‘Nero’s Surgery’ begins a little bit under the radar, and you have to take a few moments to adjust yourself to it… the more downbeat approach and static flying all over the place mean that it’s the sonic equivalent of driving into a tunnel… your ears need to adjust, but when they do it’s a soporific zone-out which gets you ready for ‘A Ram Named Drama’ with it’s motorik beat, fuzz-laden guitars and spacey synths. Now you really are in a cosmic tunnel powering your way through a luminescent tie-dye universe heading straight for the third-eye of a storm nebula.
It’s initially back to rock basics with ‘Avulsion’ as the beat drives the track forward… however, it is then slowly breaks down in a way that reminded me of The Stranglers transition from ‘The Raven’ to ‘The Gospel According to the Men in Black’… on one level totally unexpected and even alienating for many, but for those who stick with it a rewarding if slightly unsettling process.
This, though, is only a prelude to the monster that is the title track, the fifteen minute plus ‘Exoplanets’. In one sense it is hard to write about the beginning because you know what is coming… but from the first few bars you get the sense that this is going to be something epic… just listen to the different elements that come and go in the first five minutes or so… and how the bass, in particular, gradually ups the ante… before fragmenting into the mix. From there all bets really are off as the band hits a frenzy of distortion before dropping back into a heady bucolic moment… an oasis of calm before the guitar and flute hit you in a sort of scissor action on your soul… the raw and the cooked hitting you from all angles… the stereo mix in particular playing all sorts of games with your perceptions…
At around nine minutes in you think that the whole thing is calming down and heading for a quiet denouement… but… as the flute appears to be playing you out in the most luscious of ways a wall of surreal voices hits you… for a moment you are in the middle of a Picasso… Guernica, The Weeping Woman, The Guitarist, Girl with Mandolin all come to mind… and then you’re through it and back in the hyper reality of a space rock riff taking you seemingly inexorably toward the mysteriously heavy emptiness of a black hole.. set your controls because it feels like it is going to be a rough yet glorious landing! And so it is… in the most grand of styles.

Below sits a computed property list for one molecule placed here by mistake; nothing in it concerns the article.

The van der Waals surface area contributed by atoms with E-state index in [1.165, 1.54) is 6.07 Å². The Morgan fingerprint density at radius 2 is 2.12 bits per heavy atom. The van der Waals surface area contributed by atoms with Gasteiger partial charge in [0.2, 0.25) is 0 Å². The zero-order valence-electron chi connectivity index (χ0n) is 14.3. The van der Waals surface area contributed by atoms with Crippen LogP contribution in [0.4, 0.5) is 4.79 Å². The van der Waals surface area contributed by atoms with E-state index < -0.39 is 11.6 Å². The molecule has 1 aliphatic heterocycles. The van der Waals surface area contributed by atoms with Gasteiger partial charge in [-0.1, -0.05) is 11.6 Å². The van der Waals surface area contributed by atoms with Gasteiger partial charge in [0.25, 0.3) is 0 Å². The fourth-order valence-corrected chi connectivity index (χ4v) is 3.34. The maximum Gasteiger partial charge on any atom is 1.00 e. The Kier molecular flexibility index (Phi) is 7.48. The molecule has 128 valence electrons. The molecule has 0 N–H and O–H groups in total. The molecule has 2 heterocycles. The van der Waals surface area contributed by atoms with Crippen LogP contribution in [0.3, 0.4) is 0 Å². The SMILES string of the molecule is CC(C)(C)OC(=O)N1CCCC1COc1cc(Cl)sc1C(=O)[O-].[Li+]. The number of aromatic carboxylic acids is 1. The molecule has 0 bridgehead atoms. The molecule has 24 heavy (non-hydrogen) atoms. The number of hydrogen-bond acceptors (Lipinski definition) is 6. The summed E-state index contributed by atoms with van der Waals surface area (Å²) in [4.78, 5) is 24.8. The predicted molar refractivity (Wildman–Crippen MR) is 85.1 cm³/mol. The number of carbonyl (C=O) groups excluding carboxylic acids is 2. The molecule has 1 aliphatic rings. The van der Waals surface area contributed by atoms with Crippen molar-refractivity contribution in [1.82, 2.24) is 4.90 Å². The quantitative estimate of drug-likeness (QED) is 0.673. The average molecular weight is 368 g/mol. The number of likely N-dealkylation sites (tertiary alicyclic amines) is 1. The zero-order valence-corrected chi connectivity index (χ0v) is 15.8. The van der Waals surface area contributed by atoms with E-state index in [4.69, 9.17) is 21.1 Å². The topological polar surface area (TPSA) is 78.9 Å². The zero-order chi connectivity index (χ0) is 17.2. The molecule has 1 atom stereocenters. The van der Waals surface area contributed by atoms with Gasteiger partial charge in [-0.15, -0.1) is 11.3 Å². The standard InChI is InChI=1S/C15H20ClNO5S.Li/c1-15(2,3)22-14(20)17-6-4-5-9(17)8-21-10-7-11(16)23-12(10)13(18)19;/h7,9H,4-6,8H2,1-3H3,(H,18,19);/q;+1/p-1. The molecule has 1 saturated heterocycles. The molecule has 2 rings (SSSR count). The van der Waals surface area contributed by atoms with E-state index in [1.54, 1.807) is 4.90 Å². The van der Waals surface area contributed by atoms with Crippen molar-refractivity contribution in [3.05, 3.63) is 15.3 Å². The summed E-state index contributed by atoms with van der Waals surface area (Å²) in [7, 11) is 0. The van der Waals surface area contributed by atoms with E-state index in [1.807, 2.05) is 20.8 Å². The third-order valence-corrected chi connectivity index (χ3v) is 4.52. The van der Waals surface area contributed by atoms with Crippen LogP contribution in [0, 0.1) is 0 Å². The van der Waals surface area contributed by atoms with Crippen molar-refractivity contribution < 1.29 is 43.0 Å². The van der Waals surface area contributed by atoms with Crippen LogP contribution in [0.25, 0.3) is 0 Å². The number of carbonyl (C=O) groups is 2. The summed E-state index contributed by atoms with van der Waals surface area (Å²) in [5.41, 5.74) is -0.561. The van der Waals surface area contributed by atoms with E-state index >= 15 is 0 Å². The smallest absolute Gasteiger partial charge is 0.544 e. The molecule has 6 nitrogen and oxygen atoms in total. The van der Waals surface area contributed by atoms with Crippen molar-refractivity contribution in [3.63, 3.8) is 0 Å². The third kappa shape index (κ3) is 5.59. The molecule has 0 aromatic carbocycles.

How do you follow that… well with ‘Fresh Red Blood’… an understated yet wonderfully chilled out way to finish the album. Its easy experimentalism somehow brings you back to some sort of reality, it’s as cozy as a selection of pops and beats can be and underline, if that were needed, how this band can confound expectations and genre.
Well as far as I’m concerned Moths and Locusts have done it again… they have once more produced a wonderful album of eclectic tunes which takes you on unexpected journeys, with equally unexpected sharp turns alone they way. They do so in a manner that just feels right every time. Furthermore I am very much looking forward to sitting with this set over the next three years… while introducing it to its three predecessors… together the form as good an oeuvre as I’ve heard in the last decade.